Consumer products

Goods for everyday use are constantly being developed by manufacturers. Innovation is the name of the game for the development of consumer products. Longer shelf life, better performance and lower production costs make an item more appealing for the consumer. The ESRF has a role to play. 
Developing new cosmetic or cleaning products demands high-performance characterisation tools that allow researchers to visualise complex nanostructured materials across all relevant length scales. Synchrotron X-rays offer a complementary technique to electron microscopy that provides in-depth information about the rheology and stability of products and allows studies of the body’s tolerance to new product formulations.
Foods are also complex mixtures of components with diverse thermal, mechanical, rheological and ageing properties. Synchrotron techniques allow researchers to correlate the macroscopic properties of a sample with its microstructure, helping companies meet consumer demand for nutritional value, novelty and ease of use, across products ranging from bread to butter.

  • Study the microstructure of consumer goods for their improvement.
  • Studying real product behavior in different sample environments.
  • Analysis of materials in real in situ processes simulating industrial processing conditions.
  • Detect trace elements and map molecular groups and structures on the nanoscale using infrared spectroscopy.

CASE STUDIES

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Company

Unilever

Challenge

Hair conditioners are based on a dispersion of liquid crystalline phases that work with the flow of water to lubricate and protect hair fibres. The stability of such products is vital for guaranteeing consistent performance. The validation of stability can be done with characterisation techniques that measure physical properties of the bulk product, such as rheology, pH, light scattering and calorimetry. However, it is difficult to understand what and how underlying microstructures influence the bulk properties and any changes that occur over time.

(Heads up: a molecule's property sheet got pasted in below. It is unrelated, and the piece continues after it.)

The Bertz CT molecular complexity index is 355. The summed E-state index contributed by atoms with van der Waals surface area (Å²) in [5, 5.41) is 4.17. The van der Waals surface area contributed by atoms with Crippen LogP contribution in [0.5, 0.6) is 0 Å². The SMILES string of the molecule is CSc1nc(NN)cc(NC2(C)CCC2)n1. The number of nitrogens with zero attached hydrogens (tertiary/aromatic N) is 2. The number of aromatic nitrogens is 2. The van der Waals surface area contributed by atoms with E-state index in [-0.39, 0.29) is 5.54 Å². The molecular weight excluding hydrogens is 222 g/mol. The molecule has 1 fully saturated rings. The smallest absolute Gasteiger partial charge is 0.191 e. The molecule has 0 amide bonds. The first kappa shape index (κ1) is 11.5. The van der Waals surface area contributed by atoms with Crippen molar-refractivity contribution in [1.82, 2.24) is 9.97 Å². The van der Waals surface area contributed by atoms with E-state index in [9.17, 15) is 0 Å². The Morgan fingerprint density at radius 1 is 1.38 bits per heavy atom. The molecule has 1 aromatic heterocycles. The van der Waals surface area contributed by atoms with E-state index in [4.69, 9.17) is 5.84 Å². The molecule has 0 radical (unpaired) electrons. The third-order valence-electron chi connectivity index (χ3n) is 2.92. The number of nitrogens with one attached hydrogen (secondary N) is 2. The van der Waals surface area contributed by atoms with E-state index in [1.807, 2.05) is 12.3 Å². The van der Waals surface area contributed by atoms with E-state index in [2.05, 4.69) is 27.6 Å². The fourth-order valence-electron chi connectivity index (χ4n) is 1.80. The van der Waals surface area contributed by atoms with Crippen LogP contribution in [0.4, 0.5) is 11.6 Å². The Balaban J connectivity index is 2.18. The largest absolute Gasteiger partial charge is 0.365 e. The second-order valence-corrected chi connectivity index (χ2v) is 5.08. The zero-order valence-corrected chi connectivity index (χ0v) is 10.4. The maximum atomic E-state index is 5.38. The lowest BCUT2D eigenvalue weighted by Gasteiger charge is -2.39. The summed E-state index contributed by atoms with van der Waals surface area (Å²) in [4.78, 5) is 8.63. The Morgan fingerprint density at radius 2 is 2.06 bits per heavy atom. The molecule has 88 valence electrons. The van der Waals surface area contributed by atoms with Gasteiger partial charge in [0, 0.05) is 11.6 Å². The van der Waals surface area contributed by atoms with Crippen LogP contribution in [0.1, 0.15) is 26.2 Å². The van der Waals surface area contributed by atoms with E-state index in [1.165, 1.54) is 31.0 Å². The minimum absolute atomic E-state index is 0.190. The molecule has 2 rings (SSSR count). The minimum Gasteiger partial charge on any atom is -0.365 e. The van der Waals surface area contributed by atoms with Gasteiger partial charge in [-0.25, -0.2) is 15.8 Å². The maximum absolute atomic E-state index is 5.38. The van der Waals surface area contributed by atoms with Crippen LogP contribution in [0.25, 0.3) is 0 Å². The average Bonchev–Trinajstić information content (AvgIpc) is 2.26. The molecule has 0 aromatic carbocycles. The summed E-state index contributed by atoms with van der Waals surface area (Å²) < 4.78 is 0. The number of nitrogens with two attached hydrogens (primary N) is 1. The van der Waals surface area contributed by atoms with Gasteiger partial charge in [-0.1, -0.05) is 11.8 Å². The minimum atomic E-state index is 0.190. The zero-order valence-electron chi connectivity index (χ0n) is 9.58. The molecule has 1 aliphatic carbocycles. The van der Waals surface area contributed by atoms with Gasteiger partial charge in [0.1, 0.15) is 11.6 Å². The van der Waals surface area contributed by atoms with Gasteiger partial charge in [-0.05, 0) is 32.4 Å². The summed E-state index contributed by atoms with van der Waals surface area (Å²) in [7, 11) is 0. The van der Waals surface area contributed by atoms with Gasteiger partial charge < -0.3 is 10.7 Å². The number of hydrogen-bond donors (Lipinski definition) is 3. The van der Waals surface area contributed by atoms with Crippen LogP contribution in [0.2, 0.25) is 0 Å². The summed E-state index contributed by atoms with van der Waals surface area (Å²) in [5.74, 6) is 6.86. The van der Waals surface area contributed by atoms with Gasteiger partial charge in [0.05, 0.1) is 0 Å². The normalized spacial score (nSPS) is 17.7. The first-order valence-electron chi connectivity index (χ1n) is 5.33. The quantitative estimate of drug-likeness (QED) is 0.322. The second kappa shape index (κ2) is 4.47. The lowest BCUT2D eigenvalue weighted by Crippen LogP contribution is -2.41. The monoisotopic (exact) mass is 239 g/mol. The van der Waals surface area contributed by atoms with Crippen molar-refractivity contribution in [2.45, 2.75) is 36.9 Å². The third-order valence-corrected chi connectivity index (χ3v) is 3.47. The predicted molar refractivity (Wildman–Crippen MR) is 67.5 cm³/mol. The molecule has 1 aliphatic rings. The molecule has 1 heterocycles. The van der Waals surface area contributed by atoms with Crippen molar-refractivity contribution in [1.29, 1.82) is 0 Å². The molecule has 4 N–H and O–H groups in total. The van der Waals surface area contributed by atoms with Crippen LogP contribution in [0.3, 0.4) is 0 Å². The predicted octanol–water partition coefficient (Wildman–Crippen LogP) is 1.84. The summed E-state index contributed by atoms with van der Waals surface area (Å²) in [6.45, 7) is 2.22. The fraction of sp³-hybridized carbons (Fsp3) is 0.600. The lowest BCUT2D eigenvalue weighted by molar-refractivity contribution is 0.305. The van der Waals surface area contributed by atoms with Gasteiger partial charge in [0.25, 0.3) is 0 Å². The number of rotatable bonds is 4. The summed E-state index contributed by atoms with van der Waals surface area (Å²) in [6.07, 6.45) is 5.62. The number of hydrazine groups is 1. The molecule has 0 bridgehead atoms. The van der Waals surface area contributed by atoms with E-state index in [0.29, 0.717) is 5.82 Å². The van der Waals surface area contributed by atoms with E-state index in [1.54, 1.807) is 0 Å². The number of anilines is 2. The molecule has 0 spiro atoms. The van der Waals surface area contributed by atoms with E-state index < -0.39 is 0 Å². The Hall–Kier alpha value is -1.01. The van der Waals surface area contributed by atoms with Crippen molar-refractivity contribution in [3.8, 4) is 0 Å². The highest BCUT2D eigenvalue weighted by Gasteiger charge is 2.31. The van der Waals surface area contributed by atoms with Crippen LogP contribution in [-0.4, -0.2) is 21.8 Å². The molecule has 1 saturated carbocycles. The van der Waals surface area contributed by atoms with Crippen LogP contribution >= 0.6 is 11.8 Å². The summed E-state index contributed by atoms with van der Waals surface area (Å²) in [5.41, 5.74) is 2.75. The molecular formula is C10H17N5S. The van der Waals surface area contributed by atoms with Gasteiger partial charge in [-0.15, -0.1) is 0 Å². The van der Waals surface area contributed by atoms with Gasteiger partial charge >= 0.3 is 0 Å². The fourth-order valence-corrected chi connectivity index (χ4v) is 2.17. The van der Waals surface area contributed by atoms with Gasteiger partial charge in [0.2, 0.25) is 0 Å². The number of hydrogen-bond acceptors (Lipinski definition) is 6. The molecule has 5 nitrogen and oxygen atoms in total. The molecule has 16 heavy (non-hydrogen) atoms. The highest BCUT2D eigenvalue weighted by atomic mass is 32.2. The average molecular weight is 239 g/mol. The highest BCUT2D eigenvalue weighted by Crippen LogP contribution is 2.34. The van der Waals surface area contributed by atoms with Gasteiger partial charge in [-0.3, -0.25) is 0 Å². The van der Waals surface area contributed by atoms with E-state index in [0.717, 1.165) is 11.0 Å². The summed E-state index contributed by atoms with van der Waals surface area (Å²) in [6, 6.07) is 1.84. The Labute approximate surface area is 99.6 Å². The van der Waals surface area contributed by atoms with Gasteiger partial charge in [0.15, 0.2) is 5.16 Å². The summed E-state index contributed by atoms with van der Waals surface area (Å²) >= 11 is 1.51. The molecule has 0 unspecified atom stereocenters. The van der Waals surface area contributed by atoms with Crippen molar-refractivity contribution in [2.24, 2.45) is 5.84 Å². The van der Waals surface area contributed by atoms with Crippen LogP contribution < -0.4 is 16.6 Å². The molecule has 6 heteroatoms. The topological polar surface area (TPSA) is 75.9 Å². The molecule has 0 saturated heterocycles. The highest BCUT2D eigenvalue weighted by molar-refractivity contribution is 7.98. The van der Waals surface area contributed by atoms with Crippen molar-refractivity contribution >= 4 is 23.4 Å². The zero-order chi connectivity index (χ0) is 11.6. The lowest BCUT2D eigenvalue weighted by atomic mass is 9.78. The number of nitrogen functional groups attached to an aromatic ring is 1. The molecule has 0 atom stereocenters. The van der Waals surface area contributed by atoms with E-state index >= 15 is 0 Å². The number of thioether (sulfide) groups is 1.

Sample

Ingredients of conditioner products and their permutations.

Solution

The team used small angle X-ray scattering at ID02 to monitor the microstructure evolution of the products at critical intervals during a three-month trial.

Benefits

The experiment proved instrumental in providing a mechanistic understanding of how a hair conditioner microstructure evolves with the passage of time, from factory to consumer.

Company

Procter & Gamble (P&G)

Challenge

As much as 90% of the energy used to wash clothes goes towards heating the water in washing machines, so one of the main goals for companies like P&G is to develop detergents that work at lower temperatures. The majority of liquid detergent formulations exist as micellar solutions to ensure easy dosing and fast dissolution, but this requires the formula to have a high water content. If the water content is reduced, liquid crystals will start to form unless organic solvent is added, which adds more to the cost of a product and dents its environmental credentials. Another approach is to formulate it as liquid crystal, but the presence of other ions typically destabilises the product and causes “phase splits”.

Sample

Anionic surfactants, enzymes, polymers.

Solution

Researchers at P&G want to have a better knowledge of the microstructure of the colloidal formulations in order to tune the performance and stability of products, and meet the company´s environmental sustainability targets. Small Angle X-ray Scattering was used to map the phase diagram of Ariel Excel Gel to determine the regions that are physically stable within the formulation space of interest.

Benefits

Ariel Excel Gel, boasts cleaning at 15 °C thanks to specially designed enzymes and polymers, offering considerable energy savings. It is also highly concentrated, requiring less water to manufacture and reducing transport and storage costs. It has become the first liquid detergent with a liquid-crystal microstructure with the lowest water content possible without the use of organic solvent.

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